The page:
What are 3 major factors that have changed the way searches for Chief Communications Officers are conducted in the last 2+ years?

Judith Cushman All Posts, Corporate Search Process 0 Comments

Answer:  Searches for Chief Communications Officers have become much more labor intensive and thorough in the past 2+ years. Here are 3 factors that account for the change:

  • Searches are taking much longer now. Instead of a 4-month cycle, it is more typical to have an offer accepted six months after the beginning of the project with the start date one month later.
  • Assuming a candidate has an opportunity to review the job description, s/he should expect to prepare a customized resume (not the “one version fits all approach.”) A targeted, brief cover note is essential.That effort should ensure the candidate will be interviewed.
  • With the advent of social media, what a candidate can learn about the hiring organization and the executives who have filled communications roles there, has increased exponentially. It is expected that a candidate will do in-depth research and be fully prepared to discuss what s/he has learned.

In the past, candidates for “C” level roles had much less information about the company, its competitive position, and past history filling communications roles.   In the end, it was more of a “gut” level decision to accept an offer based on what the senior officers described as the challenges of the position.  Learning about the culture and the reputation of the organization based on past performance was a challenge.  That has all changed with the resources available through social media and reduced the risk for candidates—and made a decision to consider a position much more selective.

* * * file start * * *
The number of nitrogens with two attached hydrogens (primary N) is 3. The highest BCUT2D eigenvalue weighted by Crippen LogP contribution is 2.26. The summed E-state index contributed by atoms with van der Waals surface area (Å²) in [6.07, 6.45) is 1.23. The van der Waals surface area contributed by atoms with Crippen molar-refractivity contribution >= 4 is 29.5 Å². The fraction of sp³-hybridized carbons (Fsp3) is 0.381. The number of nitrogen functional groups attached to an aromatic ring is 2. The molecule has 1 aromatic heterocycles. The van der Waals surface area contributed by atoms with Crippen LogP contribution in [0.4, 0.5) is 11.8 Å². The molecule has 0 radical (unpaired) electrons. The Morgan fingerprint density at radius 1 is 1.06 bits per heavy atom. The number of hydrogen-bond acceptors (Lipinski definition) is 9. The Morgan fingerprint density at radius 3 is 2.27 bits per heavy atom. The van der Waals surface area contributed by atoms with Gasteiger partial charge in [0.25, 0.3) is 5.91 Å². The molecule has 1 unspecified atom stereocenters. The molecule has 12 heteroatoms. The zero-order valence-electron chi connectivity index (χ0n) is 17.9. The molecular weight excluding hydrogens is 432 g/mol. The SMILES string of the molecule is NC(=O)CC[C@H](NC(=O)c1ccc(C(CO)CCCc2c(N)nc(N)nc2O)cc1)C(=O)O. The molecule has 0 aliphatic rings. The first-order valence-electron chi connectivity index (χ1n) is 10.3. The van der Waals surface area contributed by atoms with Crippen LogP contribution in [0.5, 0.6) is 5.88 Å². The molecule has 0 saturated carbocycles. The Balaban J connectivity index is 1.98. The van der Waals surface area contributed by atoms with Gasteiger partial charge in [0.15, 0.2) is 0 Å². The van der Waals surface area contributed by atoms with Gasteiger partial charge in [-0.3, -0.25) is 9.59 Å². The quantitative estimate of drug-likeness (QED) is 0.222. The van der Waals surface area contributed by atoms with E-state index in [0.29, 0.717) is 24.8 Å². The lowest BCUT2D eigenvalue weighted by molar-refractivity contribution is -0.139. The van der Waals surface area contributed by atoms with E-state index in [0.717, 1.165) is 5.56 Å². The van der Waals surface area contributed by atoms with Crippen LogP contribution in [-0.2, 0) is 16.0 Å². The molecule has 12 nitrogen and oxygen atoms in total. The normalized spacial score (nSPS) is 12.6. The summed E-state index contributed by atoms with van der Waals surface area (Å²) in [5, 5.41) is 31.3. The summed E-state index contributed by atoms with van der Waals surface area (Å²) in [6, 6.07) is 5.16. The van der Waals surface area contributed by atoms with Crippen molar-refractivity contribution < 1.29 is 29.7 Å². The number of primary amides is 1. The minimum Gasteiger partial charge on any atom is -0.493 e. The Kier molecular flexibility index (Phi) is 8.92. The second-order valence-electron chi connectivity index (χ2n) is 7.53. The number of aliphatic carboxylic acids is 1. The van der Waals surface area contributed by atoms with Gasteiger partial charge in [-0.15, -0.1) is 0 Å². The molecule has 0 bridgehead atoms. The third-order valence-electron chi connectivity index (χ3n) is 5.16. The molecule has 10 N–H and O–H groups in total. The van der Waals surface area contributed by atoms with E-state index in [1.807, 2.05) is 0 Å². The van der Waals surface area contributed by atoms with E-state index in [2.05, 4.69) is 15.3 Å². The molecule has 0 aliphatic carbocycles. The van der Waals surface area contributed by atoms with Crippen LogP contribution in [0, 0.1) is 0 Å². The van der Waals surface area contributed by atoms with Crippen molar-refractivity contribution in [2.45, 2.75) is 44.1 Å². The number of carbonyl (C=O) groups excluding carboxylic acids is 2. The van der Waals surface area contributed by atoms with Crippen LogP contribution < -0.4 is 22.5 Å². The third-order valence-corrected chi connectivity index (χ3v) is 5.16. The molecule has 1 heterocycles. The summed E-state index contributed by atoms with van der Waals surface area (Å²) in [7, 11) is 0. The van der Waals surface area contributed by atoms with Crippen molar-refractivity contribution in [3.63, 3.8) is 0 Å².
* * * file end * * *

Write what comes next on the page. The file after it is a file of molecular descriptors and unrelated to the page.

The length of time involved in filling a key position has grown due to the complexity of the decision-making process and layers of executives asked to participate either to gain their “buy in” to support the hire, or to have direct impact on the decision to hire the professional.  With a search process that is  protracted, candidates must be realistic about their ability to devote the necessary time to the effort.  A position must be extremely attractive (potentially) for an executive to make the time needed for such an effort—and limits looking casually at several opportunities simultaneously.  Either you pursue a position with enthusiasm and attention to detail or walk away.  A mediocre  effort is recognizable and ineffective.

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